Saturday, July 13, 2013

I Am Raising America's Most Hated...

BEWARE:  This is not your normal blog post

It is not easy raising children.  But raising one of our country's most hated members of society brings more complication into the equation.  Let me clarify for you...raising a black male in America IS scary.  The world easily looks at color on a male as a deterrent to any intellectual ability.  Most men of color are viewed with the ability to only perform one thing - entertainment.  It could be a stand up comedian, singer, runner, actor, football or basketball player.

Black males, unfortunately, only see the world through limited lenses.  Other races, ethnicities and gender can view the world with a vast amount of opportunities, but not if you are a black male.  You walk into a room or a packed elevator and people grab their handbags.  You walk next to their car and they lock their doors.  It's the overwhelming amount of negative images that have plagued and are fed into mainstream homes via our tv, social media and newspapers.  It is not just limited to black males but also latino men.

People often tell me, "You are so articulate and polished".  They think this is a compliment to me.  But inside I realize they didn't expect much more that the stereotypical images they see depicted in shows like "Atlanta Housewives".  I can offer a statement in any arena and instantly others think I am MAD.  Let me clear the record, I'm not MAD just misunderstood.

For the past few days, our world has been captivated by the trial of George Zimmerman.  It is not a case to understand who committed the murder.  The blood of Trayvon Martin lies on the hands of George Zimmerman.  That's not to be disputed.  But our world is fascinated to see if the juror of six women will say he acted in self defense.  Only time will tell, but this legal case has festered up so many feelings.  You can even download an APP on your smartphone for latest, breaking news about this case.  Will their ever be an APP for justice?

Sybrina Fulton- mother of Trayvon Martin
  I am raising America's most hated.  

My boys are black males. It is one of the many reasons I pray with a fierceness that can't be shaken.  My sons enjoy skittles and each one owns a black hoodie that they wear frequently.  I find myself obsessed with this case because I am that mother in the courtroom.

Sybrina Fulton is the mother of slain teenager, Trayvon Martin.  Her stoic face was seen daily sitting in the courtroom listening, at times, cringing and crying at the testimonies and evidence being presented.  I am that mother!

She is often shown wearing black or dark colors.  She is longing to hold, kiss and hug her precious boy.  George Zimmerman took that privilege away from her.  Sybrina is the reason why I've watched this case so intently.  Raising America's most hated is not an easy task.  Watching her black son receive justice in our legal system - an uphill battle!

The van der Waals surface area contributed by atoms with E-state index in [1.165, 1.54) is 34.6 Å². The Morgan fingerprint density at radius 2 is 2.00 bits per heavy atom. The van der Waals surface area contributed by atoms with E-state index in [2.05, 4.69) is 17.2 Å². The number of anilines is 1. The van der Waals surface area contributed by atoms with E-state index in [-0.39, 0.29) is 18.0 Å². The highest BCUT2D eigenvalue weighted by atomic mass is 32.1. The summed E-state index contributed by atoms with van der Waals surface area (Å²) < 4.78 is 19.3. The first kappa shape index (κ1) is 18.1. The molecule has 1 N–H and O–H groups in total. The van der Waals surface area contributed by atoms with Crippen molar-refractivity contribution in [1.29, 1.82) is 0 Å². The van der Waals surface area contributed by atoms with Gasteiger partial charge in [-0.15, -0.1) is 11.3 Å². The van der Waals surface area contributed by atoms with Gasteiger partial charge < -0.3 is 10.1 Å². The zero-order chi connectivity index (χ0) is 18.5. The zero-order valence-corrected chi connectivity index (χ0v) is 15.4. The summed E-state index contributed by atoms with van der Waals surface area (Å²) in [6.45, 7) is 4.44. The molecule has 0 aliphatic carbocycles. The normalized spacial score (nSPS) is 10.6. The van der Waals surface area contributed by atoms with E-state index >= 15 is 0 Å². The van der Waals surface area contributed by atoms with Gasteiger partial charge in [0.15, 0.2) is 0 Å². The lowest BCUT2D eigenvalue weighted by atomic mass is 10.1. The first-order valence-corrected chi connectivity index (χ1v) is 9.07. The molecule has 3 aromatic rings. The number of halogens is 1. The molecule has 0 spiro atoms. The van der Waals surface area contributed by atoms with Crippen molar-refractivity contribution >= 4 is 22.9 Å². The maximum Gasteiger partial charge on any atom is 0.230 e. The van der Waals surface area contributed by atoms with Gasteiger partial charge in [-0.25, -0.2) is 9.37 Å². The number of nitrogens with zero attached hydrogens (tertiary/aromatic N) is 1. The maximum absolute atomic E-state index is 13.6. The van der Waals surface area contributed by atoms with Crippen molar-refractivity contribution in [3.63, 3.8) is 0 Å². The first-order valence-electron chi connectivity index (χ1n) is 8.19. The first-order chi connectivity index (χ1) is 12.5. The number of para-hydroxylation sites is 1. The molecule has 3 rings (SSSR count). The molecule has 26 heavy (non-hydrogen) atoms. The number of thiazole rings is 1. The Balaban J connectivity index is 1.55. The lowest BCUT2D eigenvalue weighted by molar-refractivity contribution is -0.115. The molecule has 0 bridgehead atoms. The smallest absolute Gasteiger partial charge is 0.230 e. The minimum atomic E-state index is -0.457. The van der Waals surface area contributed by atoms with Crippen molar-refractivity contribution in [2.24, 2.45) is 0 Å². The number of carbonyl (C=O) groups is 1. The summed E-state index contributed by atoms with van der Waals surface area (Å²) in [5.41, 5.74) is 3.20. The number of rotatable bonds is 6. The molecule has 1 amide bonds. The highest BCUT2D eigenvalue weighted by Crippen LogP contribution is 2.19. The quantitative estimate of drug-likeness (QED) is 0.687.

No matter what the verdict we must ALL move forward in peace - not anger or resentment.  If you find a group of people passionate and spirited about this case now you know why. (Posted by Roslyn)


  1. My heart goes out to this mother. She didn't have to lose her son. After this tragedy, I find myself correcting and "straighten out" my 3 year old because I don't want him to develop certain habits and behaviors "normal" for young boys, but may be potentially detrimental for young brown boys.
    I pray that God will comfort their hearts and heal their hurt and help all of us to also heal.

    1. Thanks Hope for your response. We continue to pray comfort and peace to the family.

  2. Very eloquently stated. Every mother of a black male's worst nightmare.

    1. Thanks for your response Gina T. We appreciate it.

  3. Wow Roslyn this is great! Very well explained.

    1. Ms. Angie,

      Thanks for reading the post and supporting our blog.

  4. First, if you're raising your boys to use respectful words - instead of racial slurs, cursing, and fists - to begin a conversation with someone they believe might be slighting them, then I think you have good hope that they won't choose the path Trayvon chose. He chose all three of those (not that I'm saying I in any way applaud or endorse the fact that Trayvon lost his life or that any of those actions should cause a loss of life). This was one more in a series of really bad choices in his short life. He brought out vile language. Language that has been used for decades to denigrate white Americans. It was hateful. It would be easier to toss off those choices. It feels better not to speak ill of the dead. But as someone who has had to handle such in my own family, I testify that glossing over a person's character and choices simply because they've died causes nothing positive - especially if those choices in any way led to their demise. We need to look at them, discuss them, and teach our children a better way.

    Second, it's ironic that George Zimmerman has ALREADY been a part of the solution to the problem you present: racial injustice for black men.

    Might want to thank him for being a voice for change. Given that his neighborhood had just recently been a victim of yet more crime when he wondered why a guy was aimlessly walking around in the rain, given that he never uttered a racial word or phrase, given that he has a history of mentoring children of all races, given that he called for the repeal of the police chief's pension b/c a black man was mistreated...well, perhaps it's important to think about those things.

  5. Rebeca,

    Thanks for your comment on our blog. We always feel that a good blog post is one that compels the reader to respond.


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